The angler, later identified as Andrew Shepherd of Prestonsburg, Ky., was disqualified after tournament officials noticed something funny about the photos Shepherd turned in to have his tournament-winning catch verified. In kayak bass fishing, contestants are required to measure and photograph each fish on a “bump board,” a broad ruler that cradles the fish. A vertical stop at one end of the bump board ensures accurate measurement by making sure each fish’s nose gets placed at the same spot.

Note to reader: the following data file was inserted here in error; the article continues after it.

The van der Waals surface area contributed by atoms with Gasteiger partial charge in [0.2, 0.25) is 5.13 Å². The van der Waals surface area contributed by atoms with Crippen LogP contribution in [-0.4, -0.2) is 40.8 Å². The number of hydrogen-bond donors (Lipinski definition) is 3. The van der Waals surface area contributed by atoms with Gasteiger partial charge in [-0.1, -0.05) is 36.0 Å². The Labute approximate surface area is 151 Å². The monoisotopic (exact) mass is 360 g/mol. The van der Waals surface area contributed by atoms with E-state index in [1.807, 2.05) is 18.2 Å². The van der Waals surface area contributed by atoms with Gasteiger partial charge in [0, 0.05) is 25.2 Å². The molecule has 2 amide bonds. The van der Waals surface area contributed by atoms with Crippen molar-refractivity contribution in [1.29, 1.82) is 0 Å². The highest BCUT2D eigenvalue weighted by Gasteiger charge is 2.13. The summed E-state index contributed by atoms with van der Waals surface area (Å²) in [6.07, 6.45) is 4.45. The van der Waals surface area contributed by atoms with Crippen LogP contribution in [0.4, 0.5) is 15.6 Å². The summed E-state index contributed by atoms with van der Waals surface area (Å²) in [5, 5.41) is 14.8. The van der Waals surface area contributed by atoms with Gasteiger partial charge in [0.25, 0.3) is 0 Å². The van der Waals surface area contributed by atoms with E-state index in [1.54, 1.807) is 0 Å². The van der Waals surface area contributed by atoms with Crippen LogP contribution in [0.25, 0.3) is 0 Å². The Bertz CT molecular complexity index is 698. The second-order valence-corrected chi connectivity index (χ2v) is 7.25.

Sharp-eyed judges figured out that Shepherd’s bump board had had 4 inches removed from it, which had the effect of making the bass he caught appear 4 inches longer. Shepherd allegedly disguised the subterfuge by holding his hand over the fish in way that concealed the alteration.
Not surprisingly, Shepherd’s disqualification triggered a social media firestorm from indignant anglers.
One unanticipated side effect of the incident could be that anglers will lose confidence in so-called “golden rule” tournaments, which rely on anglers’ honesty in measuring and reporting their catches. I suppose that when hundreds or even thousands of dollars in prize money are at stake, verifying results takes on even more importance.